The squatters might cause you emotional and physical stress.
- Your property will be damaged.
An intruder won’t value your house items as much as you do. There is no doubt that broken windows and appliances will be a common occurrence.
Repairing these damages once you reclaim your property might be costly and time-consuming.
- You will spend a lot of money.
Depending on your property’s utilities, the price can shoot up due to their increased use or misuse. You will end up covering the extra bills in the long run.
The eviction process is also expensive, involving lawyers and lawsuits.
- They might acquire your property.
If you give the squatters room to file an adverse possession claim, they might eventually get through with it.
Can I Turn Off Utilities on a Squatter?
Having known that a squatter has rights, there is a legal process that must be followed to evict them. There are dos and don’ts in this situation.
Doing this does more harm than good. The law sees this as taking matters into your own hands and trying to self-evict the squatters.
The squatters might even continue living on your property even after you do so.
Therefore, even if the utilities are in your name and the cost incurred is yours to cover, it is illegal to turn them off.
Do not use violence against them.
It is illegal to fight for your ownership by physically removing the squatters.
It is important to follow the legal path as infuriated as you are. This is not only a safe option but also the right one.
Do not change your locks.
As much as it makes sense to cut off their access to your property, doing this is illegal. If they can prove that they own the property, you will be considered a trespasser.
Do not touch their belongings.
It is illegal to kick them out by throwing out their items.
Even after they are evicted, there is a legal process to be followed to get their belongings out.
How to Evict a Squatter
Now that you know that turning off their utilities is illegal, it is vital to know the legal way to handle the situation.
Each state has different laws on how to handle squatter evictions. This is in terms of the time period for eviction notices and the cost of filing lawsuits.
- Inform the authorities.
When you find out that someone is intruding on your property, do not engage them. Instead, call the police on them for both your safety and convenience.
The fact that you called the police shows that you followed the legal process for squatter eviction.
The police will determine whether they are trespassers or legal squatters, provided they show the necessary documents
2. Give an eviction notice
If they do not leave, give an eviction notice as per the stated period of time in your state. Most of the time, this is a 3-day notice.
If the intruder has a potential case for adverse possession, you could consult a lawyer to guide you through the process
3. File a lawsuit with the court.
If they do not leave, file an unlawful detainer suit. This gives both the owner and the squatter a chance to prove through legal documents that they are the rightful owners.
If one of the parties does not attend the court session, the other person’s claim is overruled.
Most of the time, the judge rules in favor of the owner of the squatter hasn’t met the requirements for adverse possession
After the court has ruled in your favor, you are not supposed to go back to your property. This final judgment should be presented to the sheriff, who will post a notice asking them to vacate.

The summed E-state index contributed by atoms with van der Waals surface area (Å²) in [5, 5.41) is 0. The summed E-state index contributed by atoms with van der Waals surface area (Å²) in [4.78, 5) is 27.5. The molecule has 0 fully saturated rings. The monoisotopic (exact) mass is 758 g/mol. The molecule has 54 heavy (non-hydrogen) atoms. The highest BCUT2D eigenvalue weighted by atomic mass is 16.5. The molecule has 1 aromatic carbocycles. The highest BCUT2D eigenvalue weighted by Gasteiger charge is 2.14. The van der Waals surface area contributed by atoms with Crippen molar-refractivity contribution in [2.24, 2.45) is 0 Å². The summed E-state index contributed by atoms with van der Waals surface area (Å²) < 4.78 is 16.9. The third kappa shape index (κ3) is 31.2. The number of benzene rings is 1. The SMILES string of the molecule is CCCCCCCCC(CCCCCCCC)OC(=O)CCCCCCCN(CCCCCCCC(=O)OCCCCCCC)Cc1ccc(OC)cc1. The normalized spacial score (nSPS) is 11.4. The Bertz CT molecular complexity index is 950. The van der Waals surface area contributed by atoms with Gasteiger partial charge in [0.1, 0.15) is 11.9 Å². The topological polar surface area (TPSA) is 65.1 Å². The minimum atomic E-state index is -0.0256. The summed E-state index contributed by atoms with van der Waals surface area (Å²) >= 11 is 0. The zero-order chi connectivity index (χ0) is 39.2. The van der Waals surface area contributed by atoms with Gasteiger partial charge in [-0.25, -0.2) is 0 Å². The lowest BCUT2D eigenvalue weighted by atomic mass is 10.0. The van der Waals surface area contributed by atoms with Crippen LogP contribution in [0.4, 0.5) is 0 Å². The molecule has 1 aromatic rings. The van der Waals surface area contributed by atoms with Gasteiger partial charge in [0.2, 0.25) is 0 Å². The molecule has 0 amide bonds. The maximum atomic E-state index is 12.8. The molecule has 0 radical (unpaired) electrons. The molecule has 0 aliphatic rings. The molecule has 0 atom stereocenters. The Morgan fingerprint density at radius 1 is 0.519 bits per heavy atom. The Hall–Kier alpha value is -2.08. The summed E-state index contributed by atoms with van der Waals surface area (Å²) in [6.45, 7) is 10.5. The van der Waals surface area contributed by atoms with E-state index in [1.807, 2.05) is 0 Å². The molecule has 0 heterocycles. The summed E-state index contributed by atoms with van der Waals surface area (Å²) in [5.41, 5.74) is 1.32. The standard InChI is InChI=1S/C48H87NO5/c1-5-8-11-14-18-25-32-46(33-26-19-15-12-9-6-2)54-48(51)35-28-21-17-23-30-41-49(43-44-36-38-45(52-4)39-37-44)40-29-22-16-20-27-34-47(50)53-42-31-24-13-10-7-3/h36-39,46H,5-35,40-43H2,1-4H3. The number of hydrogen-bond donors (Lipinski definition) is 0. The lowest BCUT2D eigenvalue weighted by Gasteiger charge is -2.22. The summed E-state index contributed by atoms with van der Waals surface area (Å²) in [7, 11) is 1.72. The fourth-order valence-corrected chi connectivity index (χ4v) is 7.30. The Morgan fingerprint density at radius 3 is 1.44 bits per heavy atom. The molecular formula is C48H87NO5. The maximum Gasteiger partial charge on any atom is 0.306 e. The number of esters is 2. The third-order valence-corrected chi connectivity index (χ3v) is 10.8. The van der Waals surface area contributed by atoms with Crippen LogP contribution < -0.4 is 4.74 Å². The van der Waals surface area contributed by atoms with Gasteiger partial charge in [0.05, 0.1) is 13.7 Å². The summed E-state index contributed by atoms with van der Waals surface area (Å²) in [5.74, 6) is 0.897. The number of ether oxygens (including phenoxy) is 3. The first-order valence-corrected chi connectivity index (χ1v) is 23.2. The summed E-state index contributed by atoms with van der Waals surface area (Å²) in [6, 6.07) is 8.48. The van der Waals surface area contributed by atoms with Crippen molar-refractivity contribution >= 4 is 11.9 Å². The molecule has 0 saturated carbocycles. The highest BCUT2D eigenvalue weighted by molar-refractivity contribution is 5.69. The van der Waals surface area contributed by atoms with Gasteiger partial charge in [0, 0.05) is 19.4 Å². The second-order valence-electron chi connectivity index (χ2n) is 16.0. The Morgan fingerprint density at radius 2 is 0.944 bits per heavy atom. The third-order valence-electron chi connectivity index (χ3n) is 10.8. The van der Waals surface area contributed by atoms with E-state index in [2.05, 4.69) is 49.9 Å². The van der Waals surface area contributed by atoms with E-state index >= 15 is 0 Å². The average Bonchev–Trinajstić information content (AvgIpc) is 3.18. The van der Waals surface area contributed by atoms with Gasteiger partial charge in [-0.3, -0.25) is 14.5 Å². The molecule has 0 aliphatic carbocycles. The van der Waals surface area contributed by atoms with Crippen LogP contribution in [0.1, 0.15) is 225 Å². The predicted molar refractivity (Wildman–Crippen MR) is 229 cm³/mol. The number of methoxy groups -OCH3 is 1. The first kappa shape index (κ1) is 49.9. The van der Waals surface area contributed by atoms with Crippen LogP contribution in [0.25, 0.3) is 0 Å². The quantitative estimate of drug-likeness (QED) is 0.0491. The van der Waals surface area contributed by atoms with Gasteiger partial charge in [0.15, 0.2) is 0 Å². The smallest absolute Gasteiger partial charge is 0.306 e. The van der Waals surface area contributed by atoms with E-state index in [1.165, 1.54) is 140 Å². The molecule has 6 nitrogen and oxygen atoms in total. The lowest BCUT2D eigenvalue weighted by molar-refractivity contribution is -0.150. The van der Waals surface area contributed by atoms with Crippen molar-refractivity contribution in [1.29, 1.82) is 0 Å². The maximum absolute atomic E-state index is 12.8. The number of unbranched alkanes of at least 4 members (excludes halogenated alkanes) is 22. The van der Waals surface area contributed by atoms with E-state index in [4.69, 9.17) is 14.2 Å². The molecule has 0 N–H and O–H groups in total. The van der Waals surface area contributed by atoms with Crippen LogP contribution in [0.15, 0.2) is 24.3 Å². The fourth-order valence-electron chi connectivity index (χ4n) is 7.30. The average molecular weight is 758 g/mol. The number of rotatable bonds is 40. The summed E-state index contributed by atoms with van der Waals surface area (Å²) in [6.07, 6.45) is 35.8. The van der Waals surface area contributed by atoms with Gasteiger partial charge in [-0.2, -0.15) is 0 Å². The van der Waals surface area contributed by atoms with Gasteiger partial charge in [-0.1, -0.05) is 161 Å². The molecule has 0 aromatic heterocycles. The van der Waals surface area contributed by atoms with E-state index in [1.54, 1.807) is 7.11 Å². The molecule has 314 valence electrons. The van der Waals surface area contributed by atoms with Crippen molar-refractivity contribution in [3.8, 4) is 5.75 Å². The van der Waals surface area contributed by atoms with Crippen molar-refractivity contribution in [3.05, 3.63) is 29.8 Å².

They will be forcibly removed if they continue to stay at your property.
How to Protect Your Property from Squatters
Getting rid of squatters is without doubt cumbersome. Therefore, it is important to prevent these incidents from happening in the first place.
Good security is a turn-down for all invading squatters. The majority of victims' homes have little or no security.
You need to have all entrances secured by having reinforced locks and deadbolts. A good and strong perimeter wall or fence, accompanied by CCTV surveillance, will alert you of suspicious activities.
You can put someone on your property to safeguard against intruders. Asking a relative or neighbor while you’re away is a quick and safe option.
Don’t worry about losing the property to them; it is, of course, with your permission that they are there in the first place.
Some states have a lower waiting period for an adverse possession claim than others.
It is therefore important to visit your property as often as you can. This is that there is no one settled on it.
- Property management companies
If you will be away from your property for an extended period of time, it is advisable to place your property under the management of a property management firm.
They will pay regular visits to your property and also ensure its safety. You could also have multiple services on your property done, like lawn mowing and hedge trimming.
Summary: Can I Turn Off Utilities on a Squatter?
A squatter is a legal term for an individual or person who settles on or lodges on a property without permission that they do not own.
Each state across the US has different rules and regulations when it comes to observing Squatter Rights and it's essential you are aware of the laws in the state you reside in.
Squatters' can be avoided on properties, but landlords and property owners must remain cautious. Installing security systems that can be linked with a mobile phone will allow property owners to keep an eye on their home from whatever distance.
To simply answer the question, can I turn off utilities on a squatter the legal answer is no. Turning off utilities can be seen as taking the law into your own hands to aim to self-evict squatters, which in the end can do more harm than good.
Even if the utilities are in your name and the bills are registered under your name, it is illegal to turn them off.